By Heidi Zemach for Seward City News Seward Mariner’s Memorial organizers held the second annual Memorial Service this weekend, Harbor Opening Weekend. They recently added five or six more plaques to the dozen or so that were already up at the new light-house style structure. The plaques are in memory [...]
May 18 & 19th, 2013 8:30-10 am Sailors’ Breakfast, at Sailing Inc., open to public. 10am-2pm Sailors Swap Meet-sponsored...
By Heidi Zemach for SCN Cruise ship passengers in Alaska Railroad depot 2012l. Heidi Zemach file photo Celebrity Cruises...
Please click on flyer to enlarge.
By Heidi Zemach for SCN
Monday April 22nd, Earth Day # 43, was observed in a number of ways around Seward. People got outside and walked around in the warm sunshine. TYC kids picked up trash. A new group helped create cloth bags, launching awareness of the persistent pollution of plastic, and encouraging folks to reduce their use of plastic bags and other single-use plastic items.
Meanwhile the Alaska SeaLife Center hosted an event at the Bear Mountain Conference Room to showcase three new environmental initiatives; two state-wide citizen’s science monitoring efforts, and a major marine-debris art exhibit, documentary, and coffee table book. ASLC Conservation Director Howard Ferren a Seward-based biological oceanographer, and UAA School of Engineering professor Dr. Orson P. Smith, also of Seward, are the proponents of the science monitoring program, and Ferren was the brain and the brawn behind the ambitious marine debris effort. His wife Dyan also is an avid local marine debris artist.
Alaska Coastal Observers
Smith said he’s kicked around the idea of establishing an Alaska Corps of Observers program for the past decade. Smith has seen a resurgence of citizen’s science and observations. “As an engineer, you always get residents to tell you what they’re seeing, but it’s hard to get quantitative information,” Smith said. Ferren also knows the value of involving ordinary people, such as fishermen, or native Alaskans living in remote areas, to report what they’re seeing so that scientists can track events such as species declining, species moving to other areas, areas of marine debris, climate change, ice melting, and much more. The Alaska Corps of Coastal Observers, or AkCCO, is a citizen science monitoring program that ASLC and the University of Alaska Anchorage developed, with support from the Kenai Peninsula Borough and the Coastal Impact Assistance Program.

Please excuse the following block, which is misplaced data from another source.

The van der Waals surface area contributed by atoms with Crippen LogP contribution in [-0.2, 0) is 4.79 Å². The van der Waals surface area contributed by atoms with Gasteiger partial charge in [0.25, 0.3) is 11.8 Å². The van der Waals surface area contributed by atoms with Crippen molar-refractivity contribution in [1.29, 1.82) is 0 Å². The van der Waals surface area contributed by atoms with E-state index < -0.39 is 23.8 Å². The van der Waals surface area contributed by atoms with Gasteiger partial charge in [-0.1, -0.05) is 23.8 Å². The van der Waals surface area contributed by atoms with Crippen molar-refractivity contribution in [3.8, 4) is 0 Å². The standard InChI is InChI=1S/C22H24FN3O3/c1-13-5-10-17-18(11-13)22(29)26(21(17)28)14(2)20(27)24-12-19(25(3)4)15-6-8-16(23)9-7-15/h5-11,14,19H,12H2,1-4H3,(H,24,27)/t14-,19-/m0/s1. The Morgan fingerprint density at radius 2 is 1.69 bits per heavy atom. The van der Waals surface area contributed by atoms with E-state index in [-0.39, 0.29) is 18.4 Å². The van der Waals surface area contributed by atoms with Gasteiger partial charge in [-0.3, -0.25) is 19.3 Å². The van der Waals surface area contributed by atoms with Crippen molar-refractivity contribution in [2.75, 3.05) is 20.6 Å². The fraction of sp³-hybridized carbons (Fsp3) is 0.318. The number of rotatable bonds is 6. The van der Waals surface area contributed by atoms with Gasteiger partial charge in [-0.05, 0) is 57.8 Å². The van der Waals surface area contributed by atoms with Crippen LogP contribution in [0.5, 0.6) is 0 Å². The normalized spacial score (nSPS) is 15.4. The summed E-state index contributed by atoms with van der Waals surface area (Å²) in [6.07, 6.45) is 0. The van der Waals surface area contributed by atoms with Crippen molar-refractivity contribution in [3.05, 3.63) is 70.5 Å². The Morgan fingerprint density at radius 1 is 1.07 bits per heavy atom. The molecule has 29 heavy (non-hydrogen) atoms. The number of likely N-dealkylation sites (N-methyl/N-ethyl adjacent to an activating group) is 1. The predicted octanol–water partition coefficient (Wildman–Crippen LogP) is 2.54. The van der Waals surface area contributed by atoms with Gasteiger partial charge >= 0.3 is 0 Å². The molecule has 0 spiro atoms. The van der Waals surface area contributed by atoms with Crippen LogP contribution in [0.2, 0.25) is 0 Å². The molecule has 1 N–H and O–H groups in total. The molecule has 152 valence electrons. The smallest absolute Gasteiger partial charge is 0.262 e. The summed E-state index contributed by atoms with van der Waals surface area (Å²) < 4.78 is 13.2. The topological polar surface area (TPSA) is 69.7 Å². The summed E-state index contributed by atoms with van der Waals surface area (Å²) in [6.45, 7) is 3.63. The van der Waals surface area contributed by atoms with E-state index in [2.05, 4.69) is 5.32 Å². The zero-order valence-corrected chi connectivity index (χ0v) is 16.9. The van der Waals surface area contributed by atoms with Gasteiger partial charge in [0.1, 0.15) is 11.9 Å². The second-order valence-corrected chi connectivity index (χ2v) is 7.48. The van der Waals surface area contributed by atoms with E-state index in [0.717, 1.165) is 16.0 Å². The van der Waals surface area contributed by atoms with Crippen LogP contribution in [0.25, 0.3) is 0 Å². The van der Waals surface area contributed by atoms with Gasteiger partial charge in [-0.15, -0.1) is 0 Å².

A new website, www.akcoastalcorps.org, was recently established, and an AkCCO Advisory Board was selected last month to oversee the program’s direction, and figure out ways to sustain it without having to rely on grant funding. The new eight-member board will meet May 2nd in Anchorage for the first time. The board will select coastal test sites in the high priority communities, and then will help recruit and select a citizen-observer for each site.
Each observer will receive training in Seward, and will be given a kit of measurement instruments and record datasheets to take back home to their coastal communities. They will then start making beach observations on things such as wind speed, direction, wave height, direction, beach width, beach slope, beach material, air and water temperature, and anything else they observe. These observations, entered onto a website over time, will provide data about coastal processes and shoreline conditions which may subsequently be useful to local, regional and statewide managers of coastal resources. Only those selected individuals with the training will have access to put observed data onto the website, but anyone can go there and use the information being collected. Kira Hansen, an ASLC Technician, is Seward’s site observer at Lowell Point. There’s an automated observation tower there, gathering weather-related data.
On Saturday, April 27, Ferren and Smith will take advantage of low tides to bury a new cable to the tower, and to install an additional component to measure tides and waves.
Dr. Marybeth Murray, from the University of Alaska Fairbanks, and Howard Ferren from ASLC are the principal investigators for another citizen-science website called BioMap, Alaska, which anyone can have access to if they wish to report observations. The project is sponsored by the Arctic Landscape Conservation Cooperative. The observations will be vetted by Ferren and Murray, BioMap team members, or other experienced scientists however, before being posted, in order to assure accuracy. Citizen observers also contribute up to four photographs of their observations, which also may help them identify or confirm what they are seeing. Although the mapping website may expand to other coastal Alaska areas, the initial focus of the website currently is the Arctic, and 11 “species of interest” that either live there, or may be observed there.